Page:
16 stranded Indian sailors return home after six months

Dubai: On India’s 71st Independence Day, 16 Indian sailors are reuniting with their families after flying back home on Tuesday night.

The sailors had been stranded at the Fujairah Port for over six months because their parent company failed to bail them out after undergoing financial liquidation. Thanks to the efforts of the Indian Consulate which worked relentlessly with UAE’s Federal Transport Authority (FTA) to secure the release of the crew, the sailors were expected to fly home on Indian national carrier, Air India, on Tuesday.


Their ship Maharishi Vamdeva, a merchant vessel, was detained by the Fujairah Port authorities in February 2018 for non-payment of dues by the parent Indian ship owners Varun Global which has allegedly gone bankrupt.

Speaking to Gulf News, Captain Krishna Kumar, who was in charge of the vessel, expressed his gratitude to the UAE government and the Indian Consulate: “Initially we were 19 crew members but three were released earlier on account of ill health. We are relieved to be flying home tonight and are grateful to the Indian Consulate for having paid for our tickets. However, no one has received a single penny as salary and each one is owed roughly Rs10 million in pending dues. We have no alternative but to seek legal recourse for recovering our dues,” said the captain on Tuesday.

For six months, the crew lived on limited food and water supplies and had not been paid any salary.

The Indian Consulate’s community welfare committee (seafarers and overstay) worked hard liaising with the Director General of Shipping in India, the Fujairah Port authorities and the FTA to secure the release of the crew.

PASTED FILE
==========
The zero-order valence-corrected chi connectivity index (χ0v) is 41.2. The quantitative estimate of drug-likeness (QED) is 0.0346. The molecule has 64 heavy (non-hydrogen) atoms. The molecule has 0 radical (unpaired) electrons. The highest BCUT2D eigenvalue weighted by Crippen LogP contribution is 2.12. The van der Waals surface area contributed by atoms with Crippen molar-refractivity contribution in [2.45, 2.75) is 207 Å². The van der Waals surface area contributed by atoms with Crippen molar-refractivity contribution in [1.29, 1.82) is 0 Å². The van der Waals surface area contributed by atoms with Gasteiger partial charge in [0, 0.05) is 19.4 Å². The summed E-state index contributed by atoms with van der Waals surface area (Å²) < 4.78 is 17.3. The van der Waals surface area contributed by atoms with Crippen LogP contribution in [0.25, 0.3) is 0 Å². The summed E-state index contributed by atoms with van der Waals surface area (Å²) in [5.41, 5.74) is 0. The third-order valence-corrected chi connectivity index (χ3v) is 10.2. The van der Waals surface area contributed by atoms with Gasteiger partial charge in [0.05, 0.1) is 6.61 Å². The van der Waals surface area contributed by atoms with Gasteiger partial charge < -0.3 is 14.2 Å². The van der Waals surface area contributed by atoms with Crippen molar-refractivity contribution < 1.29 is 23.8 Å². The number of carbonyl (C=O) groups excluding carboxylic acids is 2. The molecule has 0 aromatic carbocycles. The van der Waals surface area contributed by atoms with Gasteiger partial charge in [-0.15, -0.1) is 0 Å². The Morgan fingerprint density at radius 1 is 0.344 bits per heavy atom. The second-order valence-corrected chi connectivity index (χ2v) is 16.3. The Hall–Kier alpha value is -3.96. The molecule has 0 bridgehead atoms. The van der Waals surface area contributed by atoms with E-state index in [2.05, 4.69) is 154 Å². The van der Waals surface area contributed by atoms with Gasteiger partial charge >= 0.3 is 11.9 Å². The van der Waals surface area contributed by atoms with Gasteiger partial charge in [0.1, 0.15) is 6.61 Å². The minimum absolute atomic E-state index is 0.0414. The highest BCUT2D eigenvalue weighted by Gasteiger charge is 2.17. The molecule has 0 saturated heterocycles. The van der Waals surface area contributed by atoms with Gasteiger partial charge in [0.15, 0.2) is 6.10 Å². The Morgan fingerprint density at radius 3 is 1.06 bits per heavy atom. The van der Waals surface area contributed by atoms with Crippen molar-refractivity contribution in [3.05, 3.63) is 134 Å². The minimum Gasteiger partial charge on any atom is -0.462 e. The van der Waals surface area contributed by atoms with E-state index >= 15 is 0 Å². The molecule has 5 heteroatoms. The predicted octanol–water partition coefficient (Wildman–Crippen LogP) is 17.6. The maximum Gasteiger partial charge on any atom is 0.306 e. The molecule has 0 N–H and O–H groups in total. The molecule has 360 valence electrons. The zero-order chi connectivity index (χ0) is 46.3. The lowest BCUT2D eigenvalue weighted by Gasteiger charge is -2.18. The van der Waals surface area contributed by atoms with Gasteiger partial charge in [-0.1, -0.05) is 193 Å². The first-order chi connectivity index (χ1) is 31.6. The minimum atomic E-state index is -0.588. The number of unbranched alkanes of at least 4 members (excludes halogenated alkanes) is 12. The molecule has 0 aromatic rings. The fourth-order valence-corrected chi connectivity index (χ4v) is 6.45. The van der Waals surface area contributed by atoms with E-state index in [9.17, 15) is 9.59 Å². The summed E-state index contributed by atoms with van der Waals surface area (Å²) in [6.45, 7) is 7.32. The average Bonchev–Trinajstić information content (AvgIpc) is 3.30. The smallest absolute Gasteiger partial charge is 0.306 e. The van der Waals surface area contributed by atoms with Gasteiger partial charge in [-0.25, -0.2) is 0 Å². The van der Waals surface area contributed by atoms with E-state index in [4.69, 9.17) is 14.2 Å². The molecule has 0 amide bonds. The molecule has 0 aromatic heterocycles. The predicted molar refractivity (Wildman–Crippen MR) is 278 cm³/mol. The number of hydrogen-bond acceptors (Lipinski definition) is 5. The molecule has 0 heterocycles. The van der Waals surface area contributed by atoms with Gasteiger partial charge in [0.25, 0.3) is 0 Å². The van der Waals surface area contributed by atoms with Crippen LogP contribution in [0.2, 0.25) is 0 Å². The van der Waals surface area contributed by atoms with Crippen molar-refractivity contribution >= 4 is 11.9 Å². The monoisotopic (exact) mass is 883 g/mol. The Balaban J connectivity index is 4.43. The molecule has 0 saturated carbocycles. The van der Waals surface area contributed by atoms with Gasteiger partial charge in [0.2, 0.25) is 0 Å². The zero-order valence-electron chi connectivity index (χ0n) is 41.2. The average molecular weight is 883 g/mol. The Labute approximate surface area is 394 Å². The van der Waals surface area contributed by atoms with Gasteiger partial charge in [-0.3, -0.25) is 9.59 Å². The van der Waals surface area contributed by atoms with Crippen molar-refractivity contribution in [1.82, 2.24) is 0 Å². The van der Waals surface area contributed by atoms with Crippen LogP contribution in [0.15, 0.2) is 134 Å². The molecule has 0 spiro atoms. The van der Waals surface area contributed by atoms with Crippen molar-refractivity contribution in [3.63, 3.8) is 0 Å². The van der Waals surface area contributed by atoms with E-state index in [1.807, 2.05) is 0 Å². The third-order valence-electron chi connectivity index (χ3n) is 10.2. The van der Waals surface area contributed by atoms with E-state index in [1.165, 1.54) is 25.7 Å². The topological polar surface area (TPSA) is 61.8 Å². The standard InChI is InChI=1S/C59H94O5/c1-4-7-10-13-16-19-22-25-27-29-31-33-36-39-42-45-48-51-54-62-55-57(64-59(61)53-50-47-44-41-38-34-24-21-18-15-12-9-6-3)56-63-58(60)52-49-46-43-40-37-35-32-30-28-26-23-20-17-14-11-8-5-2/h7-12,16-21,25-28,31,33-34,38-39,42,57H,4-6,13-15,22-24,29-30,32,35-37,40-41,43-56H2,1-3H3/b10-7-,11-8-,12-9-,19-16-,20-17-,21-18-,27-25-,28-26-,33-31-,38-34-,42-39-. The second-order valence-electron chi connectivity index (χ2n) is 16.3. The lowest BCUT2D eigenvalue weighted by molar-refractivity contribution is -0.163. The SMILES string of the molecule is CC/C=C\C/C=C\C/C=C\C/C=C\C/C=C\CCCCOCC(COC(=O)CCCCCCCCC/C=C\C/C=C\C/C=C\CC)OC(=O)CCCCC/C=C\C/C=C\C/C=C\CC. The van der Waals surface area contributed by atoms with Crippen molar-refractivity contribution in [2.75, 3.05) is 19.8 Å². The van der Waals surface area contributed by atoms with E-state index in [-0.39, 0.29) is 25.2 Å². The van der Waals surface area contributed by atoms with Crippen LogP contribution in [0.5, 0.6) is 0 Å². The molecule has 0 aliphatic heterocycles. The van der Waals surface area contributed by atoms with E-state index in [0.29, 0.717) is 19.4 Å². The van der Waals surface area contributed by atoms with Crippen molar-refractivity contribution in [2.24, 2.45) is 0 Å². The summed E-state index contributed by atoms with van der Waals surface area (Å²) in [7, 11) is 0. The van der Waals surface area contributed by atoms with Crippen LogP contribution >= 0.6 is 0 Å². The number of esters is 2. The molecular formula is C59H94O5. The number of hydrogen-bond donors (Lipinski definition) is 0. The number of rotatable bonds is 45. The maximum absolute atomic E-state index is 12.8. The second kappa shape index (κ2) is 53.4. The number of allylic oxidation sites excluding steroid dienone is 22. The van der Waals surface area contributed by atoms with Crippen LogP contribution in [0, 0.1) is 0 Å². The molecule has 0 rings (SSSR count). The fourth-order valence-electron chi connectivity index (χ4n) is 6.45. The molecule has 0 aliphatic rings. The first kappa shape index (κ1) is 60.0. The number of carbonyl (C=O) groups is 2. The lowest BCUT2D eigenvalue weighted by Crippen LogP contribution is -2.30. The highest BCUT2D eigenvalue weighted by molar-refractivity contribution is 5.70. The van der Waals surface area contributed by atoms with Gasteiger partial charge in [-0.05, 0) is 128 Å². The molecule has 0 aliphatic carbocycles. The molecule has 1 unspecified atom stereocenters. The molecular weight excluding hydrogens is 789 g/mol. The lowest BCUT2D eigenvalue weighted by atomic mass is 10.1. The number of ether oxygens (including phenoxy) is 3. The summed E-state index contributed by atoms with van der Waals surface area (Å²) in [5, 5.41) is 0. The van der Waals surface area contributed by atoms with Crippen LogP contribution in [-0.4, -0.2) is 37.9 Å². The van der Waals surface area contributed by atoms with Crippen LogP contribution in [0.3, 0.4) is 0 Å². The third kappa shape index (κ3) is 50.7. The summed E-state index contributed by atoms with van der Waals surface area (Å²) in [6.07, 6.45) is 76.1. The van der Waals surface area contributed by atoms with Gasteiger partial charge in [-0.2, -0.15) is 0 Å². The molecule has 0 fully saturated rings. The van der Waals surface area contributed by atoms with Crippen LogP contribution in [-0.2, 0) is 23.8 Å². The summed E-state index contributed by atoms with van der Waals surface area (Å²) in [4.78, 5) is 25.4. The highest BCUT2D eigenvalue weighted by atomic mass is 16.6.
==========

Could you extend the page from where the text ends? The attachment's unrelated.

Sumathi Vasudev, acting Counsel-General at the Indian Consulate, thanked the UAE authorities and the Director General of Shipping in India for their help.

“I am grateful to these agencies that helped us repatriate the crew of Maharishi Vamdev who had been suffering ill health and depression for the last six months. The consulate has arranged for their air tickets and we are relieved that they have finally got safe passage back home.”

Girish Pant, a senior member of the community welfare committee, said that experiences like these were a grim reminder to others seeking assignments or jobs abroad.

“It is important that all seafarers seeking employment in merchant vessels like these have all their documentation completed before sailing. They must register though the E-migrate system and the DG Shipping’s RPSL (Recruitment and Placement Services Licence) agents so that their rights are protected and they can avoid exploitation of this kind. A lot of seafarers lately have been facing situations like this and it is important to educate them, get them to apply through proper channels and also check the credentials of the parent company the ship is registered under before setting sail. This will avoid such crisis in the future,” Pant said.

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